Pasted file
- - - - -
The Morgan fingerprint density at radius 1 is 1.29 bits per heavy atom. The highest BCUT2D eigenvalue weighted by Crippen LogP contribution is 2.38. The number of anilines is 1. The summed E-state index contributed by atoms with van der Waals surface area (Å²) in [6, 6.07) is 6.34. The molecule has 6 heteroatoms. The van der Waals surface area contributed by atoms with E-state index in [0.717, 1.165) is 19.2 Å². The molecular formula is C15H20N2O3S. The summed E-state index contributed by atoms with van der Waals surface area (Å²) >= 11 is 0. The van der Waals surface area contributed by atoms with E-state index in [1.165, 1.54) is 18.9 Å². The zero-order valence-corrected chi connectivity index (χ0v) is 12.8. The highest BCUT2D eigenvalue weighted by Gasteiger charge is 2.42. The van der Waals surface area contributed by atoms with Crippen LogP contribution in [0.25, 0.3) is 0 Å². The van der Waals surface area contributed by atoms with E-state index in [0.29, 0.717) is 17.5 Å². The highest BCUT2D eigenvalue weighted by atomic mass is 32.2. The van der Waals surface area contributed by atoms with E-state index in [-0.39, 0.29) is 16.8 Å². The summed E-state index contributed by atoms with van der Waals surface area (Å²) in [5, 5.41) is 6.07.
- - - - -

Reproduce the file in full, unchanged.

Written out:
The Morgan fingerprint density at radius 1 is 1.29 bits per heavy atom. The highest BCUT2D eigenvalue weighted by Crippen LogP contribution is 2.38. The number of anilines is 1. The summed E-state index contributed by atoms with van der Waals surface area (Å²) in [6, 6.07) is 6.34. The molecule has 6 heteroatoms. The van der Waals surface area contributed by atoms with E-state index in [0.717, 1.165) is 19.2 Å². The molecular formula is C15H20N2O3S. The summed E-state index contributed by atoms with van der Waals surface area (Å²) >= 11 is 0. The van der Waals surface area contributed by atoms with E-state index in [1.165, 1.54) is 18.9 Å². The zero-order valence-corrected chi connectivity index (χ0v) is 12.8. The highest BCUT2D eigenvalue weighted by Gasteiger charge is 2.42. The van der Waals surface area contributed by atoms with Crippen LogP contribution in [0.25, 0.3) is 0 Å². The van der Waals surface area contributed by atoms with E-state index in [0.29, 0.717) is 17.5 Å². The highest BCUT2D eigenvalue weighted by atomic mass is 32.2. The van der Waals surface area contributed by atoms with E-state index in [-0.39, 0.29) is 16.8 Å². The summed E-state index contributed by atoms with van der Waals surface area (Å²) in [5, 5.41) is 6.07.